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Fascinating film that uses contemporary Spain as a backdrop for a look at the evil in the world; the repercussions of that evil and a further study of morals.
La Noche de los Girasoles, or The Night of the Sunflowers in English, is quite clearly a product of some of contemporary cinema's more recent efforts. The film takes inspiration from, and pays homage to, a number of quality offerings from around Europe and The United States from recent times, while delivering an experience that flicks from the slow burning and ominous to the fast paced and shocking. All this within the realm of a crime-fused world of noir. The film is a quite gripping tale about desperate people in a predicament they should not and do not deserve to be in. But the film adopts a multi-strand approach, although maintains its study of circulation rather well for good measure. The film won me over for its look at greed, retribution, corruption, honour, vigilantism and desperation on a couple of character fronts.
The film can be best summed up by observing the opening twenty minutes and closing five. The same individual, whom the film opens and closes with, ambles through the world doing whatever depraved activity he is driven to do, but has no idea of the repercussions they entail. The attitude is a sort of nonchalant one; an attitude that disregards life and what devastation erupts in the wake of it. These emotions and ideas are ones that crop up at various points with a couple of people, most notably individuals to do with disguising a murder and accepting money on an immoral level. These events that are born out of a prior, negative catalyst are created and further spawn scenarios that could lead to further evil or wrong doing. The overall feeling is that evil spawns an event that could spawn further evil and that could spawn an event that might induce evil still. The underlying feeling is that this film looks at a butterfly effect born out of Pandora's Box being opened up.
Some of the primary characters in the film are potholers and their task is to explore a recently found cave discovered within a rural Spanish community. This is where the overall iconography to do with the film's study enters the fray. Director Jorge Sánchez-Cabezudo has his characters descend into this dank, grimy, cold, unknown and uncharted space. It's here I feel he draws on parallels with Spain as a nation. His film will be one that goes into Spain as a rural and 'unseen by the tourists' location, an unearthing and a real look at whatever cold and shallow activity, feeling and people lurk within. It is a look at a place no one else ever sees or has seen before. It is iconic of sorts that the location of the cave is used to hide the evidence that bring normal, abiding people down to the level of criminals. This supports the general theory that, if you look hard enough in the most natural and desolate of areas, you may well still be able to find wrongdoing.
The film, a Spanish one that continues the recent ascent of cinema in that respective nation, begins with a lone male individual driving to a certain destination. The emphasis on his gaze at a younger girl and the dead body found in the field at the very beginning creates a dangerous image in our minds that this discovery and this man's observing of certain things will only lead to later disaster. Without wanting to give too much away, the film breaks off after its catalyst and draws on themes from 2002's Irréversible, as a film displaying the shocking repercussions individuals realise they are capable of when someone they dearly love is harmed. The film is very briefly a look at raw human emotion as the distinct love for someone boils up with anger and hatred at the person responsible for her harm. A person's limits are tested; what they're prepared to do is pushed and, like Irréversible, it culminates in the murder of someone.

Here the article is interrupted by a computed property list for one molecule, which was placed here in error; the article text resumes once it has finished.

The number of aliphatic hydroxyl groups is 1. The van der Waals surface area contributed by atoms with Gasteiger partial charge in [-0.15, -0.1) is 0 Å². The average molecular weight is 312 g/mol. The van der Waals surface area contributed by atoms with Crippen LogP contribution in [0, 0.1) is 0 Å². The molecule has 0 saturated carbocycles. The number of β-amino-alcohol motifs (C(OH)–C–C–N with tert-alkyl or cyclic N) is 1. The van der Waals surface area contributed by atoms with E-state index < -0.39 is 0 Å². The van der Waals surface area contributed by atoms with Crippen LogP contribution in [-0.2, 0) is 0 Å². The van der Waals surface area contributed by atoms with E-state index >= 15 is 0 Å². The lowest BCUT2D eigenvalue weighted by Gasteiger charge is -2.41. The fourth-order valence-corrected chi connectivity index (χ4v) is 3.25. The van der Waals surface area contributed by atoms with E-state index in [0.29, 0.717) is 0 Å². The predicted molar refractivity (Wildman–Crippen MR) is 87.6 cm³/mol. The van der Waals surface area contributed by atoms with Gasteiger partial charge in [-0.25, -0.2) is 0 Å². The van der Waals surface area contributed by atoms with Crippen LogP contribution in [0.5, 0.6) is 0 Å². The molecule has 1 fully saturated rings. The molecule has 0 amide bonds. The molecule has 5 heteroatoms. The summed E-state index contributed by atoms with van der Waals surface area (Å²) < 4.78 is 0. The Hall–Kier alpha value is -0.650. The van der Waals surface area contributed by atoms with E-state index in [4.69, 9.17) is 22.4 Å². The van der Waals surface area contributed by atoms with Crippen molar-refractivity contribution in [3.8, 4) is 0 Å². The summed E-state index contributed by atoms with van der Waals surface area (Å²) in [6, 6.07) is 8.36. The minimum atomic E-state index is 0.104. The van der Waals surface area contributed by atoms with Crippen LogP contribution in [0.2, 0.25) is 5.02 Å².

Running along-side this tangent is a young local policeman named Tomás (Romero), the same individual who happens to stumble across the potholers and their dead body scenario. His crime within this observant world of sin and evil born out of evil is greed. While initially aiding the innocents caught in the web, in a sort of role reminiscent of Pulp Fiction's clean up man 'The Wolf', the young policeman very quickly becomes aware that he is able to turn these seemingly innocent people in, but will not for a large price. Finally, the film calls on the Coen brothers' masterpiece Fargo when Amadeo (Bugallo), an aging and steady headed police man, is forced into putting all the corruption and wrongdoing together alá the character of Marge Gunderson in said film.
I do think The Night of the Sunflowers is genuinely a good film; a film that looks at fate and the evil born out of evil and how certain events and emotions can bring mankind down a level at times of desperation. Sunflowers, as a plant, can keep on growing up and up, spiralling out of control. If this is the 'night of the sunflowers', then it is a time during which scenarios can rapidly grow out of control. Only, it is the human beings in the film that adopt the role of the sunflowers as their emotions and inner-greed aid in the progression of evil and wrong-doing.
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